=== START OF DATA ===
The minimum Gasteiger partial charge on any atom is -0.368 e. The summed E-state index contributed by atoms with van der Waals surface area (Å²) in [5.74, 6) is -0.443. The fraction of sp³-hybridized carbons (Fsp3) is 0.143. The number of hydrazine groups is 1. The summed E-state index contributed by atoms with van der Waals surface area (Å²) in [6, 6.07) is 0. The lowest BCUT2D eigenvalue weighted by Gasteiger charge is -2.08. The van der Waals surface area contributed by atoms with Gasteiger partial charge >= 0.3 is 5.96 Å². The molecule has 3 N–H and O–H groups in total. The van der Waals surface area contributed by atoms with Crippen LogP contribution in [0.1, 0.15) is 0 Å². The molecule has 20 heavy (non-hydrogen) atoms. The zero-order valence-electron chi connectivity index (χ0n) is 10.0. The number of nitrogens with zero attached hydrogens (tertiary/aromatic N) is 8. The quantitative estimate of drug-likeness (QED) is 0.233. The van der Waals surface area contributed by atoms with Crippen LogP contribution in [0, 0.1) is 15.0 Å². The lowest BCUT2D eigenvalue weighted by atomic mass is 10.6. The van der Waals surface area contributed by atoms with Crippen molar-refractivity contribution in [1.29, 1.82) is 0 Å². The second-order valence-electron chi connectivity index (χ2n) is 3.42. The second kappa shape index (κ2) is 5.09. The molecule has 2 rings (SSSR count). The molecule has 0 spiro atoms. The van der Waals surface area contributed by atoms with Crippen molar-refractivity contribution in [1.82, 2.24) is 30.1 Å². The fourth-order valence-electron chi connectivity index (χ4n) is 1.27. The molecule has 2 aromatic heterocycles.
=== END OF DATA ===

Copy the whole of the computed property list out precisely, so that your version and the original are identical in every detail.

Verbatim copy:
The minimum Gasteiger partial charge on any atom is -0.368 e. The summed E-state index contributed by atoms with van der Waals surface area (Å²) in [5.74, 6) is -0.443. The fraction of sp³-hybridized carbons (Fsp3) is 0.143. The number of hydrazine groups is 1. The summed E-state index contributed by atoms with van der Waals surface area (Å²) in [6, 6.07) is 0. The lowest BCUT2D eigenvalue weighted by Gasteiger charge is -2.08. The van der Waals surface area contributed by atoms with Gasteiger partial charge >= 0.3 is 5.96 Å². The molecule has 3 N–H and O–H groups in total. The van der Waals surface area contributed by atoms with Crippen LogP contribution in [0.1, 0.15) is 0 Å². The molecule has 20 heavy (non-hydrogen) atoms. The zero-order valence-electron chi connectivity index (χ0n) is 10.0. The number of nitrogens with zero attached hydrogens (tertiary/aromatic N) is 8. The quantitative estimate of drug-likeness (QED) is 0.233. The van der Waals surface area contributed by atoms with Crippen LogP contribution in [0, 0.1) is 15.0 Å². The lowest BCUT2D eigenvalue weighted by atomic mass is 10.6. The van der Waals surface area contributed by atoms with Crippen molar-refractivity contribution in [1.29, 1.82) is 0 Å². The second-order valence-electron chi connectivity index (χ2n) is 3.42. The second kappa shape index (κ2) is 5.09. The molecule has 2 rings (SSSR count). The molecule has 0 spiro atoms. The van der Waals surface area contributed by atoms with Crippen molar-refractivity contribution in [1.82, 2.24) is 30.1 Å². The fourth-order valence-electron chi connectivity index (χ4n) is 1.27. The molecule has 2 aromatic heterocycles.